Poll: "Romanians and Bulgarians? We should welcome them to the UK"
Two in three Britons (68%) would welcome Romanians and Bulgarians coming to Britain "if they learn the language, work hard and pay taxes, fit in and be part of the community," according to an Ipsos MORI poll for British Future. The percentage increases to 72% among Britons aged 34-45.
As far as what EU migrants should do to be accepted into British society, the three things that British people say are most important are for them to learn the English language (69%), get a job and pay taxes (64%), and not claim any benefits (48%).
This is the view of a wide majority of Britons. No fear of invasions or social panic. It is a very pragmatic, typically British, approach.
Fear mongering headlines on tabloids etching a dismal picture of the Isles overrun by Eastern European citizens ready to plunder the British economy do not come to us as a surprise. Nonetheless, the evidence suggests more immigration would be a boost, not a drag (The Economist: "Immigration: a fresh headcount").
What is concerning is how political leaders, on all sides of the political spectrum, find it easy to draw upon these populist fears to demagogically attract an electorate that polls proved to be much wiser and realistic than its representatives.
Poverty of ideas, fear of their electoral future and inadequacy in governing global problems is an obvious interpretation to readiness of both Tory and Labour to ride the anti-immigration waves raised by the tabloids. Wouldn't coming up with a sounder immigration policy, more grounded on real data, and not on perceived threats, be more beneficial to all and reveal greater political skills?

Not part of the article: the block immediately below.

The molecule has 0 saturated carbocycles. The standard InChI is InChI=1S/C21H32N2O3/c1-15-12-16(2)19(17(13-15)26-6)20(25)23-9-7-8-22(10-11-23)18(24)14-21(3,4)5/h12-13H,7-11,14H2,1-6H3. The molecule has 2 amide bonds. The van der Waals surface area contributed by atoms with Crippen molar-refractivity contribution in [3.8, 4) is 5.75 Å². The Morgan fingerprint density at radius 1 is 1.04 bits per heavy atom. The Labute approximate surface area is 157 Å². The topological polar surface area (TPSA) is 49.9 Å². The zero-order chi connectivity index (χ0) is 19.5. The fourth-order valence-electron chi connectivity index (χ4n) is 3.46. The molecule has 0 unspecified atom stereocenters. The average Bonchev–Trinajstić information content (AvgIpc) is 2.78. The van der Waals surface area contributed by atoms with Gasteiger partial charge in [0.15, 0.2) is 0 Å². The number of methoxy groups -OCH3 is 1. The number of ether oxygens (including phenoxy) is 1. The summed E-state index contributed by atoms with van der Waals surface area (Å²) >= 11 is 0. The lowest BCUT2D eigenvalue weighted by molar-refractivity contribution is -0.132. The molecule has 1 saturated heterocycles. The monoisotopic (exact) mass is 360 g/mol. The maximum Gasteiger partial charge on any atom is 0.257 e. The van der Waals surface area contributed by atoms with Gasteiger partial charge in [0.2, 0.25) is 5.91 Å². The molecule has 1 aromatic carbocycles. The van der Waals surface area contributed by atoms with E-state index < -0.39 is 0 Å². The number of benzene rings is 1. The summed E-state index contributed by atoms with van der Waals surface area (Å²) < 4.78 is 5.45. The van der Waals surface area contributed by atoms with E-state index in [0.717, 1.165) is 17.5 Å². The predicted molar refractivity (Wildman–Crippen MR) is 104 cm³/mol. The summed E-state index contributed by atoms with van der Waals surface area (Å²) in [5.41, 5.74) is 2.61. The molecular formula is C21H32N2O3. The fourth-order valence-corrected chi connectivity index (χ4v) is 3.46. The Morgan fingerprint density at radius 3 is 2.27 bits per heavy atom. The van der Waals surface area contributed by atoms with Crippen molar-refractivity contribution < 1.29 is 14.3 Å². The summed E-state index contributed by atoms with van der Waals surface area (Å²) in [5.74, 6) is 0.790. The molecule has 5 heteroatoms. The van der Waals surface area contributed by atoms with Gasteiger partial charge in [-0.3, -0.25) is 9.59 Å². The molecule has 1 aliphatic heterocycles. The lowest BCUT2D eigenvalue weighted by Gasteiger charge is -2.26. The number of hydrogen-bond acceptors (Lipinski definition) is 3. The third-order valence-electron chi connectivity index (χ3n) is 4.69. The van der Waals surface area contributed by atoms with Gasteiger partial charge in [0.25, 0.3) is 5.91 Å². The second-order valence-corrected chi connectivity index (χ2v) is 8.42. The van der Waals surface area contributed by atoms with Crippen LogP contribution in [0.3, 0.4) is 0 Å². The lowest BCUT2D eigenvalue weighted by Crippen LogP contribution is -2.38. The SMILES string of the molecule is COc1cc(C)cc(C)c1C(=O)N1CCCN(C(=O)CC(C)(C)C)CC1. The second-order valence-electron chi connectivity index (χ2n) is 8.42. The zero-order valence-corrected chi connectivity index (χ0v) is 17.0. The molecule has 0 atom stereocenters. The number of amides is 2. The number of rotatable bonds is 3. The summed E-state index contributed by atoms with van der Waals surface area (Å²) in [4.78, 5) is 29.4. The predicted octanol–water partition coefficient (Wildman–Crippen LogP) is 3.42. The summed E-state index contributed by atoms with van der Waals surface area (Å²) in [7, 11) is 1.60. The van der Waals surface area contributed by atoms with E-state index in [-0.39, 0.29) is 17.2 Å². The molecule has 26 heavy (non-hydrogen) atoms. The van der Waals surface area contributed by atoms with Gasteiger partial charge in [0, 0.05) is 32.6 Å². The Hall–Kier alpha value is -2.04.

Let's see what Britons propose, according to the Ipsos MORI poll.
Britons’ priorities for government action in response to the lifting of restrictions on the movement of EU citizens from Romania and Bulgaria are to restrict the benefits they can claim and enforce the minimum wage.
Six in ten (63%) say they would most support the British Government restricting the benefits that people from other European Union countries can claim, in response to people from Romania and Bulgaria coming to live and work in the UK. Just under half, 45%, say the minimum wage should be enforced so businesses cannot undercut British workers by paying European workers less.
Around a quarter each would support leaving the EU if it does not change its rules (26%), staying in the EU but trying to change the rules of membership (24%), and managing the impact of immigration within the UK by, for example, giving more support to areas with more immigration (22%).
Indeed, Britons are requesting for some real immigration policy to be drawn up, not for new migrant workers, new taxpayers, to be kicked out. Hello, anybody listening?